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"Meet my little world champion," is how Mike would introduce Andre to friends when his youngest was barely four years old. Then the child would go out and hit with Connors, as he did on his fourth birthday, or perform for crowds at the Alan King Classic at Caesars Palace, where he once hit with Bjorn Borg.
"Mike always said what he felt—and in colorful language," says Gil Roberts, the former president of the USTA Intermountains. "His children weren't angels, either. All knew how to swear. They weren't bad kids; it's just that Mike always bent the rules a bit. Coaching during matches and things."
Throughout his children's years in the juniors, the elder Agassi complained about tournament match times or lousy draws or unfair treatment. Once Mike claimed his tires had been slashed by a saboteur involved in the tournament. Parental postmatch handshakes were practically nonexistent when an Agassi was involved. On one occasion, despite his boxing experience, Mike lost a fistfight with an irate player on a nearby court who took exception to Mike's profane goading of his kids. When Georgetown's Rogers was 11, before he knew Andre well and became his best friend, he played him in a junior match and remembers the elder Agassi timing him as the players switched sides. "I thought, Wow, he's putting the clock on me," says Rogers. "The kids liked Mike, but the parents all thought of him as this psycho tennismonger."
Agassi Sr. was in the habit of threatening other parents. Eventually he was barred from Spanish Oaks tennis club in Las Vegas. "He [Mike] said he was going to hire someone to take care of me," says Chuck Kellogg, the head pro at Spanish Oaks. "He'd get somebody to break my legs. But he threatened a lot of people in town, so you ignored that. He's changed now. He's got what he wanted."
Ultimately, even though Andre could beat all the other juniors, he hadn't played the tournaments required to earn the Intermountains endorsement as No. 1 to represent his section in national competition. Still, Mike pushed his youngest son and finally asked Roberts about sending the 13-year-old boy across the continent to Bollettieri's in Florida. "It's an Army camp," Roberts told Mike, "but the kid will make it because of you."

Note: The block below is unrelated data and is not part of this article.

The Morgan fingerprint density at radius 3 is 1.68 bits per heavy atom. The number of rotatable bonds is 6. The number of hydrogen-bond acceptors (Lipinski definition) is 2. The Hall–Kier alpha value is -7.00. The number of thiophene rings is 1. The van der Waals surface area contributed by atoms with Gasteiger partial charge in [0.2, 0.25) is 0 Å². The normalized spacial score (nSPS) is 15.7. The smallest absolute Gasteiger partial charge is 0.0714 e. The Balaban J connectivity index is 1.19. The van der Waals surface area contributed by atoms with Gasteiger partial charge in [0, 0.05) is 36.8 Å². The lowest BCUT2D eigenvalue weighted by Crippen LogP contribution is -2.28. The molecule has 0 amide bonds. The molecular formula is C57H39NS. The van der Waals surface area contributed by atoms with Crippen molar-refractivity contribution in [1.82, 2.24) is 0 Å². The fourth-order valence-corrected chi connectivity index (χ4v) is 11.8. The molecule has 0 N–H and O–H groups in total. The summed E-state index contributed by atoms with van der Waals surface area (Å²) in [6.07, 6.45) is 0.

"My father saw this story on Nick on 60 Minutes where it showed him making these little kids cry and everything," Andre jokingly told The New York Times, "and [he] thought that was the place for me."
But it was no joke at the time. Agassi left school midway through the eighth grade. "I was frightened at first," says Sidney Franklin, principal of Cashman Junior High, Andre's old school. "I thought he should get in at least the eighth grade. That's the most important socialization year."
The night before Andre left Las Vegas for Florida, he and Rogers rented a chauffeured limo and cruised the Strip for hours, reminiscing. "It was like he was a condemned guy," says Rogers.
"I missed out on a lot," Agassi once told John Henderson of the Las Vegas Review-Journal. "But I can always talk to my best friend when I want to know what it's like to be a normal teenager." Rogers remembers his friend calling long-distance and talking for hours, homesick: "It was tough on him—a young kid like that, so far away."
Friends and family downplay the state of Andre's temper back then, but his was truly a mean, vulgar attitude. While he foundered mid-ladder at the academy for three years, trying to live up to the expectations of a father who was disappointed if he didn't win every match, Agassi did distinguish himself in the burgeoning ranks of racket-smashers. There were off-the-fence numbers, into-the-pool drownings, smashed-against-the-court jobs. Agassi went through 40 Prince rackets a year—oh, how the company wishes he were still doing so!—and about as many bizarre, up-against-the-wall, rebellious haircuts.